Posts Tagged ‘Adam Crapser’

Sadness, Certificate of Citizenship

Wednesday, May 24th, 2017

A 42-year-old Korean adoptee who was deported in 2012 was found dead in Korea, an apparent suicide. Phillip Clay was adopted at age 10, and his adoptive parents never secured his US citizenship. There is so much about this story by You Soo-sun in The Korea Times that is devastating and sad. One particularly devastating detail is that Phillip Clay was sent back to a country where he knew no one, probably did not speak the language, and lacked necessary and vital support.  (You may recall the case of Adam Crapser, also deported to Korea, who is quoted in the article.)

As noted here many times, US citizenship is not always automatic for people who are adopted. Only a Certificate of Citizenship proves citizenship.
Thank you to my friend Sveta, who lives in Korea, for sending me this link.

May Phillip Clay rest in peace.~

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Adam Crapser update

Wednesday, November 16th, 2016

As Korean adoptee Adam Crapser awaits deportation, his birth mother in Yeonggju, South Korea prepares to welcome him home.

From the November 16 article by Choe Sang-Hun in the New York Times:

YEONGJU, South Korea — Kwon Pil-ju is trying desperately to teach herself English before she is reunited in the coming weeks with a son she sent away almost 40 years ago.

“I have so much to tell him, especially how sorry I am,” she said, sitting in her bedroom, which doubles as her kitchen, in her one-floor rural home in Yeongju. “But I am at a loss, because I don’t know English and he can’t speak Korean.”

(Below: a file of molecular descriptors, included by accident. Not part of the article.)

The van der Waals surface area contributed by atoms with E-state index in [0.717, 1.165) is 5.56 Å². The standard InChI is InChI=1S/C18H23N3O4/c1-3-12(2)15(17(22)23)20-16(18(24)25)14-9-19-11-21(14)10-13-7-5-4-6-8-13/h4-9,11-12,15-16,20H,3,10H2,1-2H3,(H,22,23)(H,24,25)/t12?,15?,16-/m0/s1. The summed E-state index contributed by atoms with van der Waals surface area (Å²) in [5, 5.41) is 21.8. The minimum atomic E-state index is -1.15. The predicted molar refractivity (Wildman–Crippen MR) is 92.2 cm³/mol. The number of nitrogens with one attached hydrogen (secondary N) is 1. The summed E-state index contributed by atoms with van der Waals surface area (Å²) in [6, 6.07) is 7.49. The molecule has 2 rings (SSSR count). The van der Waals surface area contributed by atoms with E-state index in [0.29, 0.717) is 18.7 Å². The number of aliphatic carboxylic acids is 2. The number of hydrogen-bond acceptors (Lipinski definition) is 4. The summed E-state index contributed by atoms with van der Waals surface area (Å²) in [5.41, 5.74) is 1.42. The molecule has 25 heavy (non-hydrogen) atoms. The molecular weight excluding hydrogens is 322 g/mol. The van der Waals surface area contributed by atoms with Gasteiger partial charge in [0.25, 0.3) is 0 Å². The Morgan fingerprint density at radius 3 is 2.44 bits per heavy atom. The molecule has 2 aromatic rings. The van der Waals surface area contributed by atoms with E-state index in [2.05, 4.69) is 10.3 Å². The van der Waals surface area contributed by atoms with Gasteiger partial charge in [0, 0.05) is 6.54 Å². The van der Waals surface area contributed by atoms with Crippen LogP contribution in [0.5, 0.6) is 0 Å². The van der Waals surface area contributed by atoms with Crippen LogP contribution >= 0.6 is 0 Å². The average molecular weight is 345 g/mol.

Her son is Adam Crapser, 41, a Korean adoptee who is awaiting deportation from an immigration detention center in Washington State because he lacks American citizenship, even though he has lived in the United States since he was 3 years old. Last month, an immigration court denied his final request to stay in the United States.

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South Koreans have lamented their country’s international reputation as a leading baby exporter. But in a society that held deep prejudices against single mothers and children born outside marriage, and that shunned domestic adoptions, sending children abroad was often the best option for poor South Korean women. Adoption agencies solicited their babies, promising better lives abroad.

In recent years, however, some have returned to South Korea as adults, reporting adoptions gone wrong.

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Adam Crapser update and COC

Thursday, October 27th, 2016

Update on the case of Adam Crapser, the 40-year-old man adopted from South Korea to the US at age three and facing deportation. The attorney representing Crapser, Lori Walls, told NBC Nightly News that this week an immigration judge ruled against Crapser, and his deportation is imminent. Said Walls: “He was eligible for a discretionary form of relief called ‘cancellation of removal,’ and the immigration judge decided he did not deserve this relief…He will be deported as soon as Immigration and Customs Enforcement makes the necessary arrangements.”

As you recall, Adam Crapser was convicted of a felony, and because he does not possess a Certificate of Citizenship–his adoptive parents never applied for one–Crapser is not legally a US citizen.

I’ve written in the past about the absolute importance of securing a Certificate of Citizenship, in Certificate of Citizenship, Now More Than Ever; Certificate of Citizenship; Certificate of Citizenship, Again; and A Mother’s Rights.  Please do not delay. ~

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